Craving a bit of peace and quiet in the frenetic buzz of Hong Kong, I found myself really attracted to the idea of visiting the Chi Lin Nunnery. It was a short taxi ride from our hotel but felt far far away.
The small guide book I bought in the gift shop describes the complex as an “oasis of architectural harmony” and I agree.
It is a totally timber construction in a concrete jungle replicating the style and charm of the ancient Chinese monestaries dating back to the Tang Dynasty (AD 618-907).
Hong Kong wasn’t settled then so the buildings and gardens are replicas of monasteries on the mainland China, many of which were destroyed in the Cultural Revolution.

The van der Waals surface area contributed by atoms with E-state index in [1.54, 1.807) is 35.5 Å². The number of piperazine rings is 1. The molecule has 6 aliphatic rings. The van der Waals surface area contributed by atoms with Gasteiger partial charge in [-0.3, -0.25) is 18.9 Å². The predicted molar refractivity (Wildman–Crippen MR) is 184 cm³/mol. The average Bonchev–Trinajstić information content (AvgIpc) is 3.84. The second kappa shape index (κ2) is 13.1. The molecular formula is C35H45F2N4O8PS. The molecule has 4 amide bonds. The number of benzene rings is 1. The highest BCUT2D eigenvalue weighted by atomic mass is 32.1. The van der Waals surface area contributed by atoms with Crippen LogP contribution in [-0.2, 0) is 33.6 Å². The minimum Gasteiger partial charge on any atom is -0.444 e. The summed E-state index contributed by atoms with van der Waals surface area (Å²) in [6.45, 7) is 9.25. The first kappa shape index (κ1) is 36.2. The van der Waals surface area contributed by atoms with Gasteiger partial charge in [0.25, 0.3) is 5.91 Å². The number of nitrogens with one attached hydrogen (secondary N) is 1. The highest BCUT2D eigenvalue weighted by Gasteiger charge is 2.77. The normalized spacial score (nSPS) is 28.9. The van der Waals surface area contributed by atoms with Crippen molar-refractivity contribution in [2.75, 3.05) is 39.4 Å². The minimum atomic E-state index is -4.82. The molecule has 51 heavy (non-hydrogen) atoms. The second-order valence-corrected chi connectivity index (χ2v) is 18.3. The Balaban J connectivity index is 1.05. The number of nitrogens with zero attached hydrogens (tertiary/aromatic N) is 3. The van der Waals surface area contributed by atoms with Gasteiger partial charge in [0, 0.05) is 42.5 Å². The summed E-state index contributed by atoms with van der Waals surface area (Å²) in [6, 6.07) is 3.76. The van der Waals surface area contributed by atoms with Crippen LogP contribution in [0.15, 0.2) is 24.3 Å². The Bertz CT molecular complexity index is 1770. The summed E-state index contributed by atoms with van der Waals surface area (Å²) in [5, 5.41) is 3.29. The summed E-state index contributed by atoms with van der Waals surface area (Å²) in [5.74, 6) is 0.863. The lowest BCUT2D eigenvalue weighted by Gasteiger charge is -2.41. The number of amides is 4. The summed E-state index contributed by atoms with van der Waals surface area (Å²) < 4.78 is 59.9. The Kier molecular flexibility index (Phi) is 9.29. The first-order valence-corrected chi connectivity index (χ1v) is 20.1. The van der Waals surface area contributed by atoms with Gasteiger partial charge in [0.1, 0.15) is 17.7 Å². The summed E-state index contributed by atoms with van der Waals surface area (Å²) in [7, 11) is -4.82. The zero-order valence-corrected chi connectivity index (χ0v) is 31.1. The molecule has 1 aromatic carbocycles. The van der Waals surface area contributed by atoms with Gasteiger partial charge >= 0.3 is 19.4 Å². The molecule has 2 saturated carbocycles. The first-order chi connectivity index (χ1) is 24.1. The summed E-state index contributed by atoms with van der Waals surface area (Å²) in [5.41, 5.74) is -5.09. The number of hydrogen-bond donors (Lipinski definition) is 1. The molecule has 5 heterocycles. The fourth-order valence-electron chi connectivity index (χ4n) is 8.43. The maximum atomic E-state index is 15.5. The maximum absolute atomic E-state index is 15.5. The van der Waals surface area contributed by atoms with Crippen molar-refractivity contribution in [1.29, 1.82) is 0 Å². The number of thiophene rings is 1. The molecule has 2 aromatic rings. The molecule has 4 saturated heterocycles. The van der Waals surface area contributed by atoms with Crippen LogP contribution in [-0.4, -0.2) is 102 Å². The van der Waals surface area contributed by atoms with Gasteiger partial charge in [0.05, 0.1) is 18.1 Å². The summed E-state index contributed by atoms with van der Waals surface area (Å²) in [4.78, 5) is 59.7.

It’s a place of worship for Buddhists—a working temple if you will—while serving as a museum for the people of Hong Kong and the many international visitors to appreciate Chinese culture and heritage.
The actual Chi Lin Nunnery was founded in the 1930s on this site with the huge temple complex added in the late 1990s.
The Nunnery compound comprises the monestary, a home for the elderly, the garden, a cultural center and a school. They also operate a gift store where I bought little treasures for friends at home.
Photos aren’t allowed of the massive Buddha and other religious statues. Guess you just have to go there to see them, but here are some photos of the exterior of the buildings and the serene grounds to enjoy. It is truly a place to slow down and meander and contemplate. It’s a lovely respite from the shopping centers and busy-ness of Hong Kong.